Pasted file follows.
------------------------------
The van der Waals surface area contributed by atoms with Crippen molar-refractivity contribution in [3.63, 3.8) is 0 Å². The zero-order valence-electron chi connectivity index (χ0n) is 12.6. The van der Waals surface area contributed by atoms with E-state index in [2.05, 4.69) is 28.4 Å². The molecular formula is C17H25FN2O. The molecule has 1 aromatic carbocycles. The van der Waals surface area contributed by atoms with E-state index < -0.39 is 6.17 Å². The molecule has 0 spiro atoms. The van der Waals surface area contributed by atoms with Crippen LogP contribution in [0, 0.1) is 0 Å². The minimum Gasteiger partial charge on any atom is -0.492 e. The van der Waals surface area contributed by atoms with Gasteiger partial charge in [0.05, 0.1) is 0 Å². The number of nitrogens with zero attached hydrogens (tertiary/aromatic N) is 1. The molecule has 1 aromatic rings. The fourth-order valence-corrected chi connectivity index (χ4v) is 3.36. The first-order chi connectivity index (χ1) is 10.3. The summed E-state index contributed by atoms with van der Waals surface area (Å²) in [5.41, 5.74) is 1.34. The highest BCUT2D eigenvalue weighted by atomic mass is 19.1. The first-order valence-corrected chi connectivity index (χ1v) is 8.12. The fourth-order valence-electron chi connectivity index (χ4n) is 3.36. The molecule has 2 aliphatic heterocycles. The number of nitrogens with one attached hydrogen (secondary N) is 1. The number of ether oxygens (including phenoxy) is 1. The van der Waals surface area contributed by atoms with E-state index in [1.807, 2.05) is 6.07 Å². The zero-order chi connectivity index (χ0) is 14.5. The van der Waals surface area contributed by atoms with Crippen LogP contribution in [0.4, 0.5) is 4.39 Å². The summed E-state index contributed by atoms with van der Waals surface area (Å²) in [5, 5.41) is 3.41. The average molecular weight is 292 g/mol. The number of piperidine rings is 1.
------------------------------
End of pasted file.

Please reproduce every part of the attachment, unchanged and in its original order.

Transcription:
The van der Waals surface area contributed by atoms with Crippen molar-refractivity contribution in [3.63, 3.8) is 0 Å². The zero-order valence-electron chi connectivity index (χ0n) is 12.6. The van der Waals surface area contributed by atoms with E-state index in [2.05, 4.69) is 28.4 Å². The molecular formula is C17H25FN2O. The molecule has 1 aromatic carbocycles. The van der Waals surface area contributed by atoms with E-state index < -0.39 is 6.17 Å². The molecule has 0 spiro atoms. The van der Waals surface area contributed by atoms with Crippen LogP contribution in [0, 0.1) is 0 Å². The minimum Gasteiger partial charge on any atom is -0.492 e. The van der Waals surface area contributed by atoms with Gasteiger partial charge in [0.05, 0.1) is 0 Å². The number of nitrogens with zero attached hydrogens (tertiary/aromatic N) is 1. The molecule has 1 aromatic rings. The fourth-order valence-corrected chi connectivity index (χ4v) is 3.36. The first-order chi connectivity index (χ1) is 10.3. The summed E-state index contributed by atoms with van der Waals surface area (Å²) in [5.41, 5.74) is 1.34. The highest BCUT2D eigenvalue weighted by atomic mass is 19.1. The first-order valence-corrected chi connectivity index (χ1v) is 8.12. The fourth-order valence-electron chi connectivity index (χ4n) is 3.36. The molecule has 2 aliphatic heterocycles. The number of nitrogens with one attached hydrogen (secondary N) is 1. The number of ether oxygens (including phenoxy) is 1. The van der Waals surface area contributed by atoms with E-state index in [1.807, 2.05) is 6.07 Å². The zero-order chi connectivity index (χ0) is 14.5. The van der Waals surface area contributed by atoms with Crippen LogP contribution in [0.4, 0.5) is 4.39 Å². The summed E-state index contributed by atoms with van der Waals surface area (Å²) in [5, 5.41) is 3.41. The average molecular weight is 292 g/mol. The number of piperidine rings is 1.